I ran into an issue of unexpectedly high CPU utilization on a Cisco ASA firewall running 8.4.x family code; the CPU was running greater than 90%, when less than 25% was normal. The culprit was the “Dispatch Unit”; a little googling suggests that the ASA dispatch unit is the process through which the majority of packets are flowing for inspection and accomplishes I’m not sure what else. (I just did a lot of poking to find something that officially described the dispatch unit, but I came up empty. That said, let’s assume that the dispatch unit is more or less the ASA “big brother” process, monitoring traffic flowing through the ASA.)
The next step was to determine what might be pumping so much data into the ASA that the CPU was aggravated. I knew that it wasn’t…
- Volume related. The Mbps rates were normal.
- Connection related. I do historical graphing of connections transiting the firewall, and they were at a normal as well. I did poke a bit deeper at connections using “sh local | in host|count/limit” per a recommendation I found on a Cisco forum, but that didn’t find anything unusual. Just the mail servers getting flogged, per normal.
- NAT related. The NAT translation count was at normal levels.
- Encryption related. This firewall didn’t handle any VPN traffic.
The next stop was the log server. I happen to have access to Cisco Security Manager’ Event Viewer at this particular site, which gives me functionality similar to Check Point’s SmartView Tracker. Doing a real-time dump of firewall logs, CSM quickly revealed that an old and untended Linux FTP host in a DMZ was absolutely pounding a pair of internal DNS servers with lookups (permitted via pinhole), and at the same rate trying to connect to an external host on tcp/3303 (denied). I also saw some attempts to send mail via SMTP, tcp/25. As DNS lookups (udp/53) are very short-lived, these didn’t build up in the ASA connection table, even though they were coming at a rate of hundreds per second.
I was curious as to what tcp/3303 was, and don’t have a strong conclusion as yet. Based on googling, it seems plausible that tcp/3303 could be used for a command/control network via a chat protocol. Considering the behavior of this DMZ box, it seems a reasonable conclusion that the system was trying to connect to home base where it would receive further instructions from the botnet overlords. The furious DNS lookups were for hosts in advertising-related domain names. I didn’t spend much more time on the specifics.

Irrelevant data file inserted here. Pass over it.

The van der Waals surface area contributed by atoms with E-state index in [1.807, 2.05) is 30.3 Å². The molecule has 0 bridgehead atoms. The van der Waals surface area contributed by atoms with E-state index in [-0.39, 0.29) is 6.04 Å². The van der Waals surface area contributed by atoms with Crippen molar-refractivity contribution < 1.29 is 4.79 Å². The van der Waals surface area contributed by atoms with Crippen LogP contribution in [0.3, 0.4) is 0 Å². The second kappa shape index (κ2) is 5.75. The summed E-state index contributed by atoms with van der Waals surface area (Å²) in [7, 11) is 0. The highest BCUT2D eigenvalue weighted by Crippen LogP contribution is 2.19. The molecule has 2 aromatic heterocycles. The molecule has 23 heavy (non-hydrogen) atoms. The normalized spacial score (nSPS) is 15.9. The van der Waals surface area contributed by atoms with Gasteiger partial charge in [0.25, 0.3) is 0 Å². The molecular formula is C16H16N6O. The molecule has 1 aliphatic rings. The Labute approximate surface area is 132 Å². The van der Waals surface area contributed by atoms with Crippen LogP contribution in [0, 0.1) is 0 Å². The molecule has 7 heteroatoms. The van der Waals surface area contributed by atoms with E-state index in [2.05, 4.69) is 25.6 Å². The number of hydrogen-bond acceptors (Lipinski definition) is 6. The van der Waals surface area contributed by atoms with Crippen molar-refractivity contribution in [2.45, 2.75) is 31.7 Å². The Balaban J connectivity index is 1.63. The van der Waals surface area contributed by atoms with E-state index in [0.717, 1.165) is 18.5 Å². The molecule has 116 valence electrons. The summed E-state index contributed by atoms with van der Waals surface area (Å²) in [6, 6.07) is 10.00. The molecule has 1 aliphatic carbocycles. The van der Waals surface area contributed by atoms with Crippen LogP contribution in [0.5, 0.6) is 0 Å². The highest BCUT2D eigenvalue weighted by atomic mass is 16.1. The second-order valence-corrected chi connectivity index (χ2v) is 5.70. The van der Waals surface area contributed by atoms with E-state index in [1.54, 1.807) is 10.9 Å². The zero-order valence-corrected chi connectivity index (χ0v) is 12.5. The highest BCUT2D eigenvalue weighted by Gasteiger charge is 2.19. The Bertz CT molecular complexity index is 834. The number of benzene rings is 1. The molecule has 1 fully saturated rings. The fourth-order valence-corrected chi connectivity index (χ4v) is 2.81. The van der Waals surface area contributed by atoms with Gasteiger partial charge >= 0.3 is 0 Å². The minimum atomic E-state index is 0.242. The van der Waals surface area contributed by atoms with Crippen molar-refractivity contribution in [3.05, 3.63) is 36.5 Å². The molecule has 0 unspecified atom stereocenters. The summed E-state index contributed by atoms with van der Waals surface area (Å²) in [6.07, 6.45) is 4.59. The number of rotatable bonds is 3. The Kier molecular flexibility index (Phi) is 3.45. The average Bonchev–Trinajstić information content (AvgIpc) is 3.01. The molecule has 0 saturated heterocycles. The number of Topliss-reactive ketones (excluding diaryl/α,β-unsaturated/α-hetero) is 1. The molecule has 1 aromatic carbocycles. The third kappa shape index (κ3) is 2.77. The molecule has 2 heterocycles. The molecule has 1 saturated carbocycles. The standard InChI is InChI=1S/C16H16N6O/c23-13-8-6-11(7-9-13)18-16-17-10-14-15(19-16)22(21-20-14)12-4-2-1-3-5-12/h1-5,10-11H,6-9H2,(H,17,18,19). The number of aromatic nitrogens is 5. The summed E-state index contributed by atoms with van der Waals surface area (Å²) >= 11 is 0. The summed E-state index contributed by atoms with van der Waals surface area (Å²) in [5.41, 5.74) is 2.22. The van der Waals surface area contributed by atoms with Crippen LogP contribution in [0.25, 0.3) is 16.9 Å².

In notified the appropriate parties about the badly behaving box. While waiting for a resolution, I traced down the switchport it was hanging off of using its MAC and switch bridging tables. (I found the MAC on the ASA using “show arp”. On the switches, I used “show mac address-table address”.) Since it was a physical host and not a VM, I shut the switchport down. The ASA CPU returned to normal in seconds.
Baseline and historical data is helpful. You get a sense of what’s normal now in comparison to what’s been normal in the past. Without history, you’re guessing whether the current state of affairs is normal or not. It’s very hard to catch an anomaly if you don’t know normality. Ask any couch sitting on the highly improbable starship, Heart of Gold.
You have to be alerted when there’s anomalies, like when your CPU is about to catch on fire. I’m embarrassed to admit that this firewall running so hot didn’t send up a flare on my NMS. The CPU issue was discovered by accident – we weren’t experiencing issues of any kind, as the firewall was working fine and not dropping packets unexpectedly. I’ve since configured an NMS alert that is triggered when the ASA CPU is running hotter than normal for longer than 10 minutes. The alert first logs into the firewall and runs a script that pulls connection count, xlate count, cpu-hog, and other possibly interesting stats; the script then e-mails that information to me. The only reason it hadn’t been done before is that all of the ASAs I manage at this site run at different baseline CPU utilization rates, and so I hadn’t taken the time to custom craft all of the alerts. Sometimes you have to take the time, even when you don’t have it.
Logging is very helpful. If you lack log detail or are missing logs completely, a real-time packet capture might also reveal the issue. The ASA can do packet capture from the CLI or ASDM. The ASDM interface is my favorite choice here; ASDM allows you to capture traffic and download it to your workstation as a PCAP, which you can then examine in Wireshark.
Remember to limit what DMZ hosts have access to outside your network as well as inside them. It’s a bad design to allow DMZ hosts to anything out on on the public Internet. If the DMZ host is compromised, you are protecting your company’s business most effectively by making sure that DMZ host can only talk to what is absolutely necessary, whether inside your network or outside. In this case, the host couldn’t get to much at all, and as such it was unable to connect to the presumably malicious tcp/3303 or deliver mail. Therefore, the damage was contained.
I was disappointed not to find a Cisco ASA architecture document on cisco.com that explained ASA packet flows inside the box or ASA processes & their use. I even have the Cisco Firewalls book put out by Cisco Press, and this topic is not addressed that I could find. If there is such an architecture document somewhere, please let me know. Such a reference would be invaluable, and it’s possible I just didn’t ask the search engines the right questions when looking for it.